Incidence and causes of perioperative endotracheal reintubation in children: a review of 28 208 anesthetics

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Abstract

Objectives/Aim:

To determine the incidence, risk factors, and causes of endotracheal reintubation in children and identify methods to reduce the occurrence.

Background:

Reintubation during the perioperative period is a serious and potentially preventable adverse event that can result in significant morbidity.

Methods:

A total of 28 208 anesthetics were delivered to pediatric patients at our institution between May 2006 and May 2009. Reintubations were identified with our quality assurance (QA) surveillance database coupled with chart review by our QA nurse. Cases were classified as planned versus inadvertent extubations, and adverse events were assessed.

Results:

We discovered 27 cases of reintubation with an incidence of 9.6 : 10 000 anesthetics. Reintubated patients were found to be younger than the general population (P = 0.001) with a high rate of comorbid disease. While most reintubations could be attributed to respiratory causes, 30% were attributed to inadvertent displacement of the endotracheal tube. No mortalities were seen, but 22% of patients needed resuscitative medications and 7% received chest compressions. Of the patients who failed planned extubations, 53% were left intubated with an average duration of postoperative intubation of 2.4 ± 1.9 days.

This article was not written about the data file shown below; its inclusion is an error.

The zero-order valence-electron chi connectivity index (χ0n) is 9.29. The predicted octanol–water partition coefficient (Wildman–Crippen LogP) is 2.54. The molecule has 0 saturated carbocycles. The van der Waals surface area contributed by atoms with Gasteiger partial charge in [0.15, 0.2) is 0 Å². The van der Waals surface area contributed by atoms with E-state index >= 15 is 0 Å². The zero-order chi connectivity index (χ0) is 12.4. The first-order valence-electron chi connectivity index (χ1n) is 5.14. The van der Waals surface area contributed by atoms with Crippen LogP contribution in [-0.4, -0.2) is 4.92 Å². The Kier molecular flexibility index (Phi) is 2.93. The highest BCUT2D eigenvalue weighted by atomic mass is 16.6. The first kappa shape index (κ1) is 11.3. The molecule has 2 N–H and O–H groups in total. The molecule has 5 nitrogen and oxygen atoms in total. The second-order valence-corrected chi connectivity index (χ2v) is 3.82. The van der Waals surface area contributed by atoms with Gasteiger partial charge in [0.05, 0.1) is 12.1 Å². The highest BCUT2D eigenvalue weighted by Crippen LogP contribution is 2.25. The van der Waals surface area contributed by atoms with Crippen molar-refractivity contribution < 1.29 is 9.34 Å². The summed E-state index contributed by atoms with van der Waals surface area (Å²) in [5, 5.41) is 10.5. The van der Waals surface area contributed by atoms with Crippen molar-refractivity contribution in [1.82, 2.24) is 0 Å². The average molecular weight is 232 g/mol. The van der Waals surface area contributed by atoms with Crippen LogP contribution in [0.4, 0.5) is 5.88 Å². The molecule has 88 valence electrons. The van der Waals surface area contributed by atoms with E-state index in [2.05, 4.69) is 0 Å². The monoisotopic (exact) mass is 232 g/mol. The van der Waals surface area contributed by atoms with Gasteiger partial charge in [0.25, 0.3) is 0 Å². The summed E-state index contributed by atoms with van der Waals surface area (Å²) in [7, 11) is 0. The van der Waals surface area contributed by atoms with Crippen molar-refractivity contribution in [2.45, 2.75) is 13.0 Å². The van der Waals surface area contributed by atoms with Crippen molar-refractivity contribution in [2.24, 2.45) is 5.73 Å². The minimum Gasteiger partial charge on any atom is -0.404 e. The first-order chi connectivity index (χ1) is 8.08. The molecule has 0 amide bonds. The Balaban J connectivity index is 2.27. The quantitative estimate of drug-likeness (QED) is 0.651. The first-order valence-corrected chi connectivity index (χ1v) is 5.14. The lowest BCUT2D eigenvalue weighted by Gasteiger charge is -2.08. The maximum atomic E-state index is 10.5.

Conclusions:

The incidence of endotracheal reintubation in children is low, but can result in significant morbidity. Because of the high frequency of inadvertent extubation, a significant number of reintubations could be prevented with greater care during transfer of patients with endotracheal tubes, and in procedures near the airway. Increased vigilance in younger children is also recommended as children under 3 years old required the majority of the reintubations.

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